A lot of wildlife finds its way across Highway 89 north, and often that ends badly for both drivers and the animals.
Prime wildlife habitat and a deer migration corridor runs along a 20-mile stretch of Highway 89 north, making animal-vehicle collisions inevitable.
“I would guess that one-third of your readers have run into deer,” said Sandra Jacobson, a wildlife ecologist with the U.S. Forest Service. But a group of nine different entities known as the Highway 89 Stewardship Team is trying to reduce collisions to preserve wildlife and protect drivers and their vehicles.
“We want to reduce wildlife mortality from vehicles, enable animals to cross the highway, reduce deer-vehicle collisions, increase safety for the public and take the lessons learned and apply them to the broader global community,” said Jacobson, who specializes in transportation ecology.
On the ground, this means studying animal movement patterns and behavior, then building undercrossings for deer, bear and other animals to cross safely without going into traffic, she said.
Construction will begin on the first undercrossing at Kyburz Flats, north of the Sierra County line on July 8, Jacobson said, and should take about 45 days.
Caltrans and Sierra County have teamed up to foot the $732,000 price tag, which Jacobson said will pay for itself in reduced property damage, injury and death from collisions along the highway.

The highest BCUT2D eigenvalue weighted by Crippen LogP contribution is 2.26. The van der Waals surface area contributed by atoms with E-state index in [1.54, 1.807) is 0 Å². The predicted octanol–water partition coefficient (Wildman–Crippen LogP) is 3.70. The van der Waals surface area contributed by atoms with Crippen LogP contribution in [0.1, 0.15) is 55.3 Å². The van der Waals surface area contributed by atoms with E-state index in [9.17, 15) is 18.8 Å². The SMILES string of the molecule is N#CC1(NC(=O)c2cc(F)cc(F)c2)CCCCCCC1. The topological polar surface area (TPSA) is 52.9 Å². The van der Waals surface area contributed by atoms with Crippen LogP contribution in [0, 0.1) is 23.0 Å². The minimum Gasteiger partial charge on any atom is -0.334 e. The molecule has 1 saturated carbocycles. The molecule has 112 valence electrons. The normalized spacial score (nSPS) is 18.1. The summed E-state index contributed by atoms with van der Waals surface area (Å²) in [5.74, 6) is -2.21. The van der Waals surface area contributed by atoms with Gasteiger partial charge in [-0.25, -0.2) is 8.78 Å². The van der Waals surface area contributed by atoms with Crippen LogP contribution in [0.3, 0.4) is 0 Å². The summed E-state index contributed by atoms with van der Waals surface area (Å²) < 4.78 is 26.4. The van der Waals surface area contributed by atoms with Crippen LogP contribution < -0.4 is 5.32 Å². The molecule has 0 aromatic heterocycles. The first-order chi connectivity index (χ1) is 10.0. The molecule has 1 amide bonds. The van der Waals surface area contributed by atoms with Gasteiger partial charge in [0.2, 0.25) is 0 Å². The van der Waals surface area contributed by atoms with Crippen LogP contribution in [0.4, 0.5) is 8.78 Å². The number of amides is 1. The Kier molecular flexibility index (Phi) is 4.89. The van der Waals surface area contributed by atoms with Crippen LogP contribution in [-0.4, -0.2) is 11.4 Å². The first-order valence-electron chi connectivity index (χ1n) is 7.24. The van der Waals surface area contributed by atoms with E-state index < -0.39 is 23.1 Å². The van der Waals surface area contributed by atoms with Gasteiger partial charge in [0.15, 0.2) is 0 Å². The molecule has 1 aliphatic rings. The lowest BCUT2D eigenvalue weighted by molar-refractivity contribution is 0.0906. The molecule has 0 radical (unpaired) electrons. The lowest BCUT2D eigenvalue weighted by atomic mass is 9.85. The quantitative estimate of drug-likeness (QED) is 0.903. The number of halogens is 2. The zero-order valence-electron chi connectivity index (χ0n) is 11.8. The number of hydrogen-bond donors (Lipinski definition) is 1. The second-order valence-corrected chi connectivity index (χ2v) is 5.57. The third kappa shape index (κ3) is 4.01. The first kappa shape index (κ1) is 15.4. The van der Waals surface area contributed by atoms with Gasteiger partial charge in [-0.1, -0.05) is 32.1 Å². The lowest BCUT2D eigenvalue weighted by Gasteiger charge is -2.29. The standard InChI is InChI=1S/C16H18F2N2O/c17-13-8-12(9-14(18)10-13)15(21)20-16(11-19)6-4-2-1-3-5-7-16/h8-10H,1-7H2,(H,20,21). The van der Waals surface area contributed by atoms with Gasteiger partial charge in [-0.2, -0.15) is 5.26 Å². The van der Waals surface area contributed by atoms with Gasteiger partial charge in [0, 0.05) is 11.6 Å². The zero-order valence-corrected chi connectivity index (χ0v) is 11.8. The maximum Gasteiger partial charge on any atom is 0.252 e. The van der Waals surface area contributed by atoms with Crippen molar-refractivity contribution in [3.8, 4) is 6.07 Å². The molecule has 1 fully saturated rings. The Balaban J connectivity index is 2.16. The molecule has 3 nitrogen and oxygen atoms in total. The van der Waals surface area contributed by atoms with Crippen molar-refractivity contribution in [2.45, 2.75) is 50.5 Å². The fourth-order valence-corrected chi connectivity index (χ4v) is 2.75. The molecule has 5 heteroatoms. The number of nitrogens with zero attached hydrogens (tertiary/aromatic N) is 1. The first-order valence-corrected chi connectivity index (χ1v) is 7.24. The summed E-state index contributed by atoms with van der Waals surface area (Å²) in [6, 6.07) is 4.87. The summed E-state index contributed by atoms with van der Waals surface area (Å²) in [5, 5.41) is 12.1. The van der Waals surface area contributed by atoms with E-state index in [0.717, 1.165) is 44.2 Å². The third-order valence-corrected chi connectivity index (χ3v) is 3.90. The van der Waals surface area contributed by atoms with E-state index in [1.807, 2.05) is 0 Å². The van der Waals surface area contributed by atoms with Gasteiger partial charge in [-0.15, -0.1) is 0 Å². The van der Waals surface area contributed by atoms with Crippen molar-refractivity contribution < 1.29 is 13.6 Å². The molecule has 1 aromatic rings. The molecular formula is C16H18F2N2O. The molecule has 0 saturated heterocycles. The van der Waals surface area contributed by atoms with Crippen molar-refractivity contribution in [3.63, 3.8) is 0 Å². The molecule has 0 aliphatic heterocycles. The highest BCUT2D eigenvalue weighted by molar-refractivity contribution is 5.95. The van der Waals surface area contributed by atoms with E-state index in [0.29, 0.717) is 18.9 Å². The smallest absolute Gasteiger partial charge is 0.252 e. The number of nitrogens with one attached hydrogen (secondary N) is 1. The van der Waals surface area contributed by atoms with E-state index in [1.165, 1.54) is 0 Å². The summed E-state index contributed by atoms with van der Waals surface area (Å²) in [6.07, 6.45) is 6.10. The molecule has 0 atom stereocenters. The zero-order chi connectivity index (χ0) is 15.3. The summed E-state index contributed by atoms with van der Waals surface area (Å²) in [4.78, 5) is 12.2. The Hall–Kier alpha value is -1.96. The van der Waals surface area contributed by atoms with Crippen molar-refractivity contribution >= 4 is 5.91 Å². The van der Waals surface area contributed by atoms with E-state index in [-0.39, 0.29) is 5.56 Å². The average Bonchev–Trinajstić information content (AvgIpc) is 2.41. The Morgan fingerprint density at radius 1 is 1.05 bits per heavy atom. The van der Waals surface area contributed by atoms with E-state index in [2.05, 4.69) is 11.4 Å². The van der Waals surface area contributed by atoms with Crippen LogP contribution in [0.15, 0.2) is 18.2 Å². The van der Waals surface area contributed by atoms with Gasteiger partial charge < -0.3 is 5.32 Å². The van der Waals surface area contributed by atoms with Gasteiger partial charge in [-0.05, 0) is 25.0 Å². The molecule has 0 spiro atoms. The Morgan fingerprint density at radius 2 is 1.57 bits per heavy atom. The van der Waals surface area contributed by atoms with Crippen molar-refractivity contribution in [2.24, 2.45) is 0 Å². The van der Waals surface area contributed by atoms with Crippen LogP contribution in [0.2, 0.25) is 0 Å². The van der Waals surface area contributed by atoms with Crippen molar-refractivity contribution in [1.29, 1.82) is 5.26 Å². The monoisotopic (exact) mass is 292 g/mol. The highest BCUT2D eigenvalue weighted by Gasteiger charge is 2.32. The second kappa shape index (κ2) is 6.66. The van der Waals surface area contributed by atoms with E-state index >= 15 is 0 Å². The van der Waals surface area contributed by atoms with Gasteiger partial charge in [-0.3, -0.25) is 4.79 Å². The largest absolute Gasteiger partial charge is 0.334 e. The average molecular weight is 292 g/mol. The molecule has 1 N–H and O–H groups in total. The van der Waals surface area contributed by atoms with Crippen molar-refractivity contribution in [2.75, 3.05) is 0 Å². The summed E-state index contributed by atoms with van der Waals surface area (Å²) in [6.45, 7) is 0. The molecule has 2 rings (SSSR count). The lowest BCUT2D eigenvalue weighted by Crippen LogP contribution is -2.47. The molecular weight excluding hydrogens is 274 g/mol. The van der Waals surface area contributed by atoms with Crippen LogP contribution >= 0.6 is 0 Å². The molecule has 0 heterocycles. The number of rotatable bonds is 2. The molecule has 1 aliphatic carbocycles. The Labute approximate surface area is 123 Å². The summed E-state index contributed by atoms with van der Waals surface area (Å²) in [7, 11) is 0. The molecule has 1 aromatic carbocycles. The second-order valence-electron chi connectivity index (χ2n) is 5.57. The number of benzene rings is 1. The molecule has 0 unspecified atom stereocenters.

But the difficult part will be directing wildlife to take the undercrossing, as animals in the area cross the highway at many points along its length, without any one particular geographic feature guiding them.
“We are going to be looking at a lot of different ways to try different fencing approaches to keep animals off the road and direct them where we want to go,” Jacobson said.
Kyburz Flats was picked because a “carcass database” kept by Caltrans indicated a higher number of crossing collisions, said Jeff Brown, station manager at Sagehen Field Station.
“Most critters work on the edge of something, and this is on the edge of a forest and a meadow, so that’s why we think they move through here,” Brown said.
While there is already a culvert under the road in the area planned for the undercrossing, flowing water for most of the year prevents wildlife from using it.
As funding becomes available, the stewardship team will work on fencing, create additional undercrossings and monitor wildlife movement, Brown said.
Another part of the program is education, Jacobson said.
Members of the group are working with students of Sierra County schools to help in the field and learn about ecology, she said, and training will also be made available for professionals dealing with similar issues around the country.
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